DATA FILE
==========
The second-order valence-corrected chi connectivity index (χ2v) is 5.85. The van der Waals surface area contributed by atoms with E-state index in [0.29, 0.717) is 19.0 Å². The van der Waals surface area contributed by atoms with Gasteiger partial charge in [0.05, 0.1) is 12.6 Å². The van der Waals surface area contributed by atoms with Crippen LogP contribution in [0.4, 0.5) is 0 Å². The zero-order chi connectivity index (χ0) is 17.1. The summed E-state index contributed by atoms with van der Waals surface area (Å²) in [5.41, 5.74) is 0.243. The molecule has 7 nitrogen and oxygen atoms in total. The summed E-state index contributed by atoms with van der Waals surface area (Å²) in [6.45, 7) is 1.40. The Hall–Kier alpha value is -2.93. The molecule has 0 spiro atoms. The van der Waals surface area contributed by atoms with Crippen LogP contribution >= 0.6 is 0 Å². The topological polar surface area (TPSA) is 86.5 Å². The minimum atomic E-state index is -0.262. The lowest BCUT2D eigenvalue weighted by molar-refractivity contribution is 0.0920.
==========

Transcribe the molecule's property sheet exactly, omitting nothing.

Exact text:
The second-order valence-corrected chi connectivity index (χ2v) is 5.85. The van der Waals surface area contributed by atoms with E-state index in [0.29, 0.717) is 19.0 Å². The van der Waals surface area contributed by atoms with Gasteiger partial charge in [0.05, 0.1) is 12.6 Å². The van der Waals surface area contributed by atoms with Crippen LogP contribution in [0.4, 0.5) is 0 Å². The zero-order chi connectivity index (χ0) is 17.1. The summed E-state index contributed by atoms with van der Waals surface area (Å²) in [5.41, 5.74) is 0.243. The molecule has 7 nitrogen and oxygen atoms in total. The summed E-state index contributed by atoms with van der Waals surface area (Å²) in [6.45, 7) is 1.40. The Hall–Kier alpha value is -2.93. The molecule has 0 spiro atoms. The van der Waals surface area contributed by atoms with Crippen LogP contribution >= 0.6 is 0 Å². The topological polar surface area (TPSA) is 86.5 Å². The minimum atomic E-state index is -0.262. The lowest BCUT2D eigenvalue weighted by molar-refractivity contribution is 0.0920.